THE fate of a top secret spy satellite for the US government is shrouded in mystery after it seemingly vanished after being launched by Elon Musk's SpaceX.

The secretive payload - codenamed Zuma - is worth hundreds of millions of dollars and was supposed to show that Musk's SpaceX was a credible and reliable low cost launch provider for the Pentagon.

Instead, the satellite is missing amid fears it was totally destroyed in a botched launch.

The Wall Street Journal is reporting that US politicians had been briefed that it may have burned up in the atmosphere after failing to separate from the upper part of the rocket

A SpaceX spokesman told the Dow Jones news service: "We do not comment on missions of this nature, but as of right now reviews of the data indicate Falcon 9 performed nominally."

SpaceX ended the launch commentary five minutes into the flight because of the classified nature of the satellite

The Zuma spacecraft was attached to one of SpaceX's Falcon 9 rockets and launched from the Cape Canaveral air force Station in Florida. The Falcon 9 returned back to base without incident.

The satellite hasn't been spotted in orbit by the U.S. Strategic Command, adding to the doubt over whether the mission was a success.

A spokesman for The Strategic Command, which monitors more than 20,000 man-made objects in space, told Bloomberg it was not tracking any new satellites since the launch.

Once the engine powering the rocket's expendable second stage stops firing, whatever it is carrying is supposed to separate and proceed on its own trajectory - but if a satellite isn't set free at the right time, or is damaged upon release, it can be dragged back toward earth.

But adding to the confusion, experts believe the lack of official word on what happened means there could be an alternative sequence of events

Either way, SpaceX was relying on a successful launch of Zuma to convince sceptical Pentagon chiefs to back it as it competes for more national-security launches against its primary rival, a joint venture between Boeing Co. and Lockheed Martin Corp.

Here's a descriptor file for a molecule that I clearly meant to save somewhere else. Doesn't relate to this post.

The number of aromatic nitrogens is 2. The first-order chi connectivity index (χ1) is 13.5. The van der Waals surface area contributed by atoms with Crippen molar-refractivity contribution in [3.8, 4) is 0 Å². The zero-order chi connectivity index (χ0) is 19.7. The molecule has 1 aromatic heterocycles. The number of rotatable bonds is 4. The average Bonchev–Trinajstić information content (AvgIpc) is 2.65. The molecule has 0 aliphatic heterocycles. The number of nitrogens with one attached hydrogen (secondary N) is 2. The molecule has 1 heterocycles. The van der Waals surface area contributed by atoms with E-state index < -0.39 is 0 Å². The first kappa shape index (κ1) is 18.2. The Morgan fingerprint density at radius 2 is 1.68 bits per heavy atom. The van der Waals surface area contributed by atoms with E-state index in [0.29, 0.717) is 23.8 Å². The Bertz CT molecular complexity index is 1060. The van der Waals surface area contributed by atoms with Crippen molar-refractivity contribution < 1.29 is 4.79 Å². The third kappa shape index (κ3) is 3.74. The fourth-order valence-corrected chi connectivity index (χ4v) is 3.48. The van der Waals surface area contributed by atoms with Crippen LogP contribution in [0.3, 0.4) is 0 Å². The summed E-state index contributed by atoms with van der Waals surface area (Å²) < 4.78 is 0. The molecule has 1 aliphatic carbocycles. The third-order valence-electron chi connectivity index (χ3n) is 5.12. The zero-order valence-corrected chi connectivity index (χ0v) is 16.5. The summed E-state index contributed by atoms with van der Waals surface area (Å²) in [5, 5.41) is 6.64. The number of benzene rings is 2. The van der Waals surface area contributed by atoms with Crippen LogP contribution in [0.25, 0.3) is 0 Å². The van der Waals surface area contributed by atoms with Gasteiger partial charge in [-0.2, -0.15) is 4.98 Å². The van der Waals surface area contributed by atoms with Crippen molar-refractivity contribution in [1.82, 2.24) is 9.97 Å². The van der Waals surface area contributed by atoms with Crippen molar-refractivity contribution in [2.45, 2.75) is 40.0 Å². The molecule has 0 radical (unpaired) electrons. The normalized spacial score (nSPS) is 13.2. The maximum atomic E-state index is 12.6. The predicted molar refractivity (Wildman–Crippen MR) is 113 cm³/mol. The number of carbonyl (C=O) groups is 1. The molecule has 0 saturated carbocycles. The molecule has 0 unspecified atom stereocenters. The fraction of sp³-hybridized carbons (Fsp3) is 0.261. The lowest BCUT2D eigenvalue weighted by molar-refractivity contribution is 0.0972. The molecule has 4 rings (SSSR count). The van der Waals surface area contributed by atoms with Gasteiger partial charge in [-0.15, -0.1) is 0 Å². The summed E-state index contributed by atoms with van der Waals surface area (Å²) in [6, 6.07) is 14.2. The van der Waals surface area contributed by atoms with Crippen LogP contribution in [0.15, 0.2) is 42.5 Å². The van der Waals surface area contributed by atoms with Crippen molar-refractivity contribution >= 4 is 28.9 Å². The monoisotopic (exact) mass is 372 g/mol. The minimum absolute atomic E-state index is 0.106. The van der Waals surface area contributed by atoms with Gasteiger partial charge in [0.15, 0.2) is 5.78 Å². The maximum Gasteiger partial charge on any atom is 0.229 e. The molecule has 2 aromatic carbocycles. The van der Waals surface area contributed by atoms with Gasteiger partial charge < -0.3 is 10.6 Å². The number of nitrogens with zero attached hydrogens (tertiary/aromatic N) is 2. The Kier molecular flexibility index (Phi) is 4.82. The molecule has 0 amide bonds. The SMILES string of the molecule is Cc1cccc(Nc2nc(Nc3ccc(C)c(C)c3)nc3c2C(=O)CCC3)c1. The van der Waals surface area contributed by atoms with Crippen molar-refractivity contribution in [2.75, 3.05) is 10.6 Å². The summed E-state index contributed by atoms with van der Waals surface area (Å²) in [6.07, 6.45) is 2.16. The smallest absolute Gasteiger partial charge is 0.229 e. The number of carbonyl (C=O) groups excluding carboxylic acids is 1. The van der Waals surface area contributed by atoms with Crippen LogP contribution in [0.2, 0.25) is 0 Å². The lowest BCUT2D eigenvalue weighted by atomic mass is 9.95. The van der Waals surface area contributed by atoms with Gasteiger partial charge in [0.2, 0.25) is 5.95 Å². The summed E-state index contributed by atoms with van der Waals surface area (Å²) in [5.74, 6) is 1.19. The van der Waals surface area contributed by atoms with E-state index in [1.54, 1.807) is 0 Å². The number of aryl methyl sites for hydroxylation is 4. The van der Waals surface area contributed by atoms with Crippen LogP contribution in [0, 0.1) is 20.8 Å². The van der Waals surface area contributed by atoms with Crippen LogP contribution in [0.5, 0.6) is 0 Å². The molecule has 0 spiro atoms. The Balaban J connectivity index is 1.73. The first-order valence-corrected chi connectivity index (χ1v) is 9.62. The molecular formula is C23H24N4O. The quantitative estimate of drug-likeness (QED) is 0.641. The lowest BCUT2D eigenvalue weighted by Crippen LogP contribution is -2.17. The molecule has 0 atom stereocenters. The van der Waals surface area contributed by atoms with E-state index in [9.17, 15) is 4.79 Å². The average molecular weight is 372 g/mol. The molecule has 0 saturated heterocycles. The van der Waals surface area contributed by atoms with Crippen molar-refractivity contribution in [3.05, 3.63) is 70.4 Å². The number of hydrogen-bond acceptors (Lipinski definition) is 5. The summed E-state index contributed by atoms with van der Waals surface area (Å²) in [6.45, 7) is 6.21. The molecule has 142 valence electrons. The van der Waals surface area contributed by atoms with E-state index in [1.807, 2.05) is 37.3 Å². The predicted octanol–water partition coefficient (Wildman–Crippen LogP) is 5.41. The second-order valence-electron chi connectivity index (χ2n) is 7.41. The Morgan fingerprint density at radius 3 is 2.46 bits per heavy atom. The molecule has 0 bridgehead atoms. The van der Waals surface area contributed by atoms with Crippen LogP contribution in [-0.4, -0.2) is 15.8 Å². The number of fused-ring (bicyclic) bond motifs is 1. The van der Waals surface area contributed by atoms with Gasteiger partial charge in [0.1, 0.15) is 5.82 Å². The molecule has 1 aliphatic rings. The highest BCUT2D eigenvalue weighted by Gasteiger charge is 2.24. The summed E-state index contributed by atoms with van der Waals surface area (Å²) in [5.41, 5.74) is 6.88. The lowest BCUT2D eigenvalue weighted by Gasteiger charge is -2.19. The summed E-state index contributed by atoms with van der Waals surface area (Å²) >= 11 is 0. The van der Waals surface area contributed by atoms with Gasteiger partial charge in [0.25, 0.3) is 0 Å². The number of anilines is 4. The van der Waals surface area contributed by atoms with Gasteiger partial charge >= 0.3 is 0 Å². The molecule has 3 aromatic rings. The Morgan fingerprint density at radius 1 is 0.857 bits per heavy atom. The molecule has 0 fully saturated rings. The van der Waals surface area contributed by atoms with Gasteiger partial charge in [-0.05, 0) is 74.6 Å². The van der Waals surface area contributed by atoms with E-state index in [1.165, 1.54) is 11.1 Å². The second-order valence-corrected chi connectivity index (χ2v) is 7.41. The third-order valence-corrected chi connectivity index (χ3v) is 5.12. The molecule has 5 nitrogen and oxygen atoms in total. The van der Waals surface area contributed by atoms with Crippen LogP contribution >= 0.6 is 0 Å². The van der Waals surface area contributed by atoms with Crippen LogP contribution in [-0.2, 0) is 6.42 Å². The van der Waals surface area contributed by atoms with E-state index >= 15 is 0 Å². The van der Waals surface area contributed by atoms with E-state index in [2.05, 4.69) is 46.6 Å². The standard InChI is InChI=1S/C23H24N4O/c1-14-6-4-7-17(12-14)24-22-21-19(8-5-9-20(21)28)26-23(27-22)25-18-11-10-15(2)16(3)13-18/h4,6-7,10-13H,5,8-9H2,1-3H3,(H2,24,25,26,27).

More than a day after the launch there is uncertainty over exactly what happened.

The classified intelligence satellite, built by Northrop Grumman Corp, failed to separate from the second stage of the Falcon 9 rocket and is assumed to have broken up or plunged into the sea, said the two officials, who spoke on condition of anonymity.

Landing and reusing rockets is the main aim of SpaceX scientists, who argue that it reduces the cost of launches that would then allow them to fly more missions.

The mission was the first Elon Musk's Space X had attempted this year. It plans to launch as many as 25 by the end of 2018, up from 18 last year.

Musk said last week SpaceX would launch "the world's most powerful rocket" later this month with his own electric car on board.

Despite SpaceX's growing list of successful missions, including regularly landing, refurbishing and reusing the main stages of Falcon 9 boosters, industry and US government officials have confided to the Wall Street Journal the intelligence community continue to have concerns about relying on Mr. Musk's non-traditional business practices.


More to come.

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